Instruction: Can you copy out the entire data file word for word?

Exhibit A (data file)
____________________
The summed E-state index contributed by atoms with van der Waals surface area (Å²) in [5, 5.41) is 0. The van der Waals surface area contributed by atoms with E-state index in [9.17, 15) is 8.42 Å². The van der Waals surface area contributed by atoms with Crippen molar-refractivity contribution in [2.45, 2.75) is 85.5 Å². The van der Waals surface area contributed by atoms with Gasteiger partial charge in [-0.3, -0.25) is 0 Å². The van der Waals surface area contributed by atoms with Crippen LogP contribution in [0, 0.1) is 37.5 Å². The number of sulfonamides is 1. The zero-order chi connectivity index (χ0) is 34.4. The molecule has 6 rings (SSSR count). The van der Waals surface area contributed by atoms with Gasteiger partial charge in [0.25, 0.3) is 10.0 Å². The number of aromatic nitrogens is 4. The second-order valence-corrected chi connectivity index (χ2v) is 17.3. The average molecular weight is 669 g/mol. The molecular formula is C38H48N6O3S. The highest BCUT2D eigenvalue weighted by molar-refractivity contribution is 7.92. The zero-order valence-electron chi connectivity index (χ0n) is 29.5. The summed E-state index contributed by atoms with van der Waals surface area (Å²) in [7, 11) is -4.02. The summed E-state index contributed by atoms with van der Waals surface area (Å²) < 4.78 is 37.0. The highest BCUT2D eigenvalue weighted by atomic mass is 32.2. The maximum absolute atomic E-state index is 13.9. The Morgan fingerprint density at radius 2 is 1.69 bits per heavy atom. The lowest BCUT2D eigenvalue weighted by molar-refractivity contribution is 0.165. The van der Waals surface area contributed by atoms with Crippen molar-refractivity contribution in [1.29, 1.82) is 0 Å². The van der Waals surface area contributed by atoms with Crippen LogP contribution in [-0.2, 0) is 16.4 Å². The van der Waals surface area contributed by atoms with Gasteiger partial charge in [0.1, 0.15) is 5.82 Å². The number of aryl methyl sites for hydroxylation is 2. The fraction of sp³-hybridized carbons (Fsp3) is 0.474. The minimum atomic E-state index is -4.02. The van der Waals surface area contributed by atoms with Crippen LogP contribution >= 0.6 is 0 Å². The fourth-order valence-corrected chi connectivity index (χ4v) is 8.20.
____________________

The summed E-state index contributed by atoms with van der Waals surface area (Å²) in [5, 5.41) is 0. The van der Waals surface area contributed by atoms with E-state index in [9.17, 15) is 8.42 Å². The van der Waals surface area contributed by atoms with Crippen molar-refractivity contribution in [2.45, 2.75) is 85.5 Å². The van der Waals surface area contributed by atoms with Gasteiger partial charge in [-0.3, -0.25) is 0 Å². The van der Waals surface area contributed by atoms with Crippen LogP contribution in [0, 0.1) is 37.5 Å². The number of sulfonamides is 1. The zero-order chi connectivity index (χ0) is 34.4. The molecule has 6 rings (SSSR count). The van der Waals surface area contributed by atoms with Gasteiger partial charge in [0.25, 0.3) is 10.0 Å². The number of aromatic nitrogens is 4. The second-order valence-corrected chi connectivity index (χ2v) is 17.3. The average molecular weight is 669 g/mol. The molecular formula is C38H48N6O3S. The highest BCUT2D eigenvalue weighted by molar-refractivity contribution is 7.92. The zero-order valence-electron chi connectivity index (χ0n) is 29.5. The summed E-state index contributed by atoms with van der Waals surface area (Å²) in [7, 11) is -4.02. The summed E-state index contributed by atoms with van der Waals surface area (Å²) < 4.78 is 37.0. The highest BCUT2D eigenvalue weighted by atomic mass is 32.2. The maximum absolute atomic E-state index is 13.9. The Morgan fingerprint density at radius 2 is 1.69 bits per heavy atom. The lowest BCUT2D eigenvalue weighted by molar-refractivity contribution is 0.165. The van der Waals surface area contributed by atoms with Crippen molar-refractivity contribution in [1.29, 1.82) is 0 Å². The van der Waals surface area contributed by atoms with Crippen LogP contribution in [-0.2, 0) is 16.4 Å². The van der Waals surface area contributed by atoms with Gasteiger partial charge in [0.1, 0.15) is 5.82 Å². The number of aryl methyl sites for hydroxylation is 2. The fraction of sp³-hybridized carbons (Fsp3) is 0.474. The minimum atomic E-state index is -4.02. The van der Waals surface area contributed by atoms with Crippen LogP contribution >= 0.6 is 0 Å². The fourth-order valence-corrected chi connectivity index (χ4v) is 8.20.